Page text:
I don't consider myself much of a Counting Crows fan, but through the years many of their songs have sunk in and often they remind me of certain times, places and feelings. “Mr. Jones” takes me back to high school and my own dreams of getting out, becoming somebody, being important. “A Long December” places me exactly in my friend's Blazer driving down the Atlanta Highway in college, and “Hangingaround” finds my memories landing on the backwoods of northeastern Oklahoma driving with the air conditioner on and the windows rolled down as the sun shines and my truck blazes down the highway.
After the third album I completely lost track of the Counting Crows, but with Saturday Nights and Sunday Mornings they have resurfaced and they sound ready to win me over again. People are saying that this album is a return to form for the Crows, but honestly I wouldn't know. I'm not sure where they moved to or if they are back, but this sure is a fine rock-and-roll album.
The guitars are louder than I remember them being. On songs like “1492” and “Hanging Tree” the guitar screams like it's trying to get everyone's attention. Elsewhere on songs like “Los Angeles” they sound exactly like the Counting Crows I know. The bass creates a loose and slinky beat while the guitar adds frills and colors to fill the sound out. Adam Durtiz sing-talks his way through lyrics about finding himself while being a celebrity. It is probably my favorite song on the set as it both shakes my hips and gives me enough introspection to make me think a little.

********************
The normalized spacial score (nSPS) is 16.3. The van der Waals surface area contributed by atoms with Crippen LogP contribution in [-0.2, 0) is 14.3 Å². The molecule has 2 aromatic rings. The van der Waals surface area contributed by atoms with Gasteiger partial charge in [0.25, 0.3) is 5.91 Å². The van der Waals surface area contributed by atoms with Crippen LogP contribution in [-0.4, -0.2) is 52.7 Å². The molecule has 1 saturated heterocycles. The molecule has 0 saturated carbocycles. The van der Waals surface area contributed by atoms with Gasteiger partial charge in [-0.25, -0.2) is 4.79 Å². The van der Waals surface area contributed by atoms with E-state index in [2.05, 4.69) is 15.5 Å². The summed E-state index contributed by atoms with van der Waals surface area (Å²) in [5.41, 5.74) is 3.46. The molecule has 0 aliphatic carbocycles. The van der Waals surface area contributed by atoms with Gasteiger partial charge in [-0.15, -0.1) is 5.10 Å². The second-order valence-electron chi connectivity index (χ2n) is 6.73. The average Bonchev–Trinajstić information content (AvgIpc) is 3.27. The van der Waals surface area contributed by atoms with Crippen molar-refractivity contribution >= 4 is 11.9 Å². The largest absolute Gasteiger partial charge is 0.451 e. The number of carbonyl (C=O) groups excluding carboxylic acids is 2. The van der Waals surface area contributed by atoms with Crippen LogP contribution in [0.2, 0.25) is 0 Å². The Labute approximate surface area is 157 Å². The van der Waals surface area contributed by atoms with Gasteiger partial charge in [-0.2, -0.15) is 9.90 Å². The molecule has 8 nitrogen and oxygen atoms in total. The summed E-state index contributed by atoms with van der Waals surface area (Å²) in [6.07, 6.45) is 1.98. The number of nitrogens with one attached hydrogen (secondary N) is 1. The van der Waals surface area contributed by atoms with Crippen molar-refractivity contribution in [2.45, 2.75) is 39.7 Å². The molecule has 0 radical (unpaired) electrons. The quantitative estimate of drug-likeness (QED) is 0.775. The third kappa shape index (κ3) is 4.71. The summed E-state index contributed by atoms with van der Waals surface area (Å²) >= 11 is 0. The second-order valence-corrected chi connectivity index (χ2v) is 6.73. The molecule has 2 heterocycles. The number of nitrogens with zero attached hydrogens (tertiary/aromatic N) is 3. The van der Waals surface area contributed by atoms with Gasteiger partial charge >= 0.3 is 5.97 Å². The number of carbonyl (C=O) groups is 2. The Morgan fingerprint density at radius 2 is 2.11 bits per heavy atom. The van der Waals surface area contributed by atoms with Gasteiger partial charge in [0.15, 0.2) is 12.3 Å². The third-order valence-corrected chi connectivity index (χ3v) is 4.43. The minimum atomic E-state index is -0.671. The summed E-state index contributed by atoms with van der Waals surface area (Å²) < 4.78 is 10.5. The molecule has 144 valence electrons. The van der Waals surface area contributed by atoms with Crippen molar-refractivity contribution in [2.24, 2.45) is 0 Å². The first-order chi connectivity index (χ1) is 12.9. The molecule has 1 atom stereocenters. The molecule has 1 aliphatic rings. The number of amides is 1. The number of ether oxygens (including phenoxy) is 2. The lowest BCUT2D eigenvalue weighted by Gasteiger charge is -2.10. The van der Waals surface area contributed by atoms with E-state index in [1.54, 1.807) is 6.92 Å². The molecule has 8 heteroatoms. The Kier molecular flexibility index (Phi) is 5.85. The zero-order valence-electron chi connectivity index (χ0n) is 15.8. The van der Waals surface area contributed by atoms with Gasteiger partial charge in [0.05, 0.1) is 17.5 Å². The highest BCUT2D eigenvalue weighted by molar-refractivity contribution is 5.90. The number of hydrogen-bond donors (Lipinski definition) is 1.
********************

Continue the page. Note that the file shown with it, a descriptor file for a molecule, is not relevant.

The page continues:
The rest of the album alternates between upbeat "dance about your house like Tom Cruise in his undies" ditties, and acoustic ballads full of Duritz' sad bastard lyrics. Even then there is a subtle happiness that penetrates and celebrates each song.
Take “Washington Square” for example. The lyrics are all about the loneliness of leaving home while the music for the most part is soft and sad with a lonely acoustic guitar leading. Then the music builds and out comes this piano flittering like a butterfly across the room and there's a hint of an accordion and harmonica whispering in the background. The bass builds the music into crescendo and a banjo breaks through and it all explodes into something beautiful and free.
If I could call the album only one word, I would choose "fun." It is a great spring record ready to be blasted from car speakers as the listener zooms down the road with the wind in his face, and the sun on his back. I might have lost Counting Crows for a long while, but they are very much back, and the sounds I hear are sure to create more lasting memories.